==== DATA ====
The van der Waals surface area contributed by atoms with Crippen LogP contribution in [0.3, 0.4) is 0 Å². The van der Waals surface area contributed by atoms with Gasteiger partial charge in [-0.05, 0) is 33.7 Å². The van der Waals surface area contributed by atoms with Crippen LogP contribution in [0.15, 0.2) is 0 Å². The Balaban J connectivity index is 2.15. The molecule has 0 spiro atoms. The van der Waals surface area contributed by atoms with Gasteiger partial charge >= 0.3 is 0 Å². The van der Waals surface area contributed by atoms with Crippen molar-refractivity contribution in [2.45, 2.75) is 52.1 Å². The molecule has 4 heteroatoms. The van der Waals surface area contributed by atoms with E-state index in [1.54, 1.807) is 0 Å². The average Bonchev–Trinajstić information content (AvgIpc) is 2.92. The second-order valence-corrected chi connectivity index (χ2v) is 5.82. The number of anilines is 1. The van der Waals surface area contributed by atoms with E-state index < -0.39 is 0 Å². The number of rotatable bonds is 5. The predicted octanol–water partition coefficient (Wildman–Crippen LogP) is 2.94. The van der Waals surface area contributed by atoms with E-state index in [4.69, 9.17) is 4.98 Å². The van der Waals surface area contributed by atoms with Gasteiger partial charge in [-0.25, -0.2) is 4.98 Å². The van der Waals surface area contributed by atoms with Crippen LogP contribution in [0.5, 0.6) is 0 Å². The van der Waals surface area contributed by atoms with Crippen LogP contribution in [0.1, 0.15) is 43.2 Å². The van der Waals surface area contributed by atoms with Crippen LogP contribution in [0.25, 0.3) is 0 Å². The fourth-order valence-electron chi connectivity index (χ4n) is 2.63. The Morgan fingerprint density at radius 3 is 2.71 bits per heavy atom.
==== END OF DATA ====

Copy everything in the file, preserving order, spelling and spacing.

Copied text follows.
The van der Waals surface area contributed by atoms with Crippen LogP contribution in [0.3, 0.4) is 0 Å². The van der Waals surface area contributed by atoms with Gasteiger partial charge in [-0.05, 0) is 33.7 Å². The van der Waals surface area contributed by atoms with Crippen LogP contribution in [0.15, 0.2) is 0 Å². The Balaban J connectivity index is 2.15. The molecule has 0 spiro atoms. The van der Waals surface area contributed by atoms with Gasteiger partial charge >= 0.3 is 0 Å². The van der Waals surface area contributed by atoms with Crippen molar-refractivity contribution in [2.45, 2.75) is 52.1 Å². The molecule has 4 heteroatoms. The van der Waals surface area contributed by atoms with E-state index in [1.54, 1.807) is 0 Å². The average Bonchev–Trinajstić information content (AvgIpc) is 2.92. The second-order valence-corrected chi connectivity index (χ2v) is 5.82. The number of anilines is 1. The van der Waals surface area contributed by atoms with E-state index < -0.39 is 0 Å². The number of rotatable bonds is 5. The predicted octanol–water partition coefficient (Wildman–Crippen LogP) is 2.94. The van der Waals surface area contributed by atoms with E-state index in [4.69, 9.17) is 4.98 Å². The van der Waals surface area contributed by atoms with Gasteiger partial charge in [-0.25, -0.2) is 4.98 Å². The van der Waals surface area contributed by atoms with Crippen LogP contribution in [0.5, 0.6) is 0 Å². The van der Waals surface area contributed by atoms with Crippen LogP contribution in [0.1, 0.15) is 43.2 Å². The van der Waals surface area contributed by atoms with Crippen LogP contribution in [0.25, 0.3) is 0 Å². The fourth-order valence-electron chi connectivity index (χ4n) is 2.63. The Morgan fingerprint density at radius 3 is 2.71 bits per heavy atom.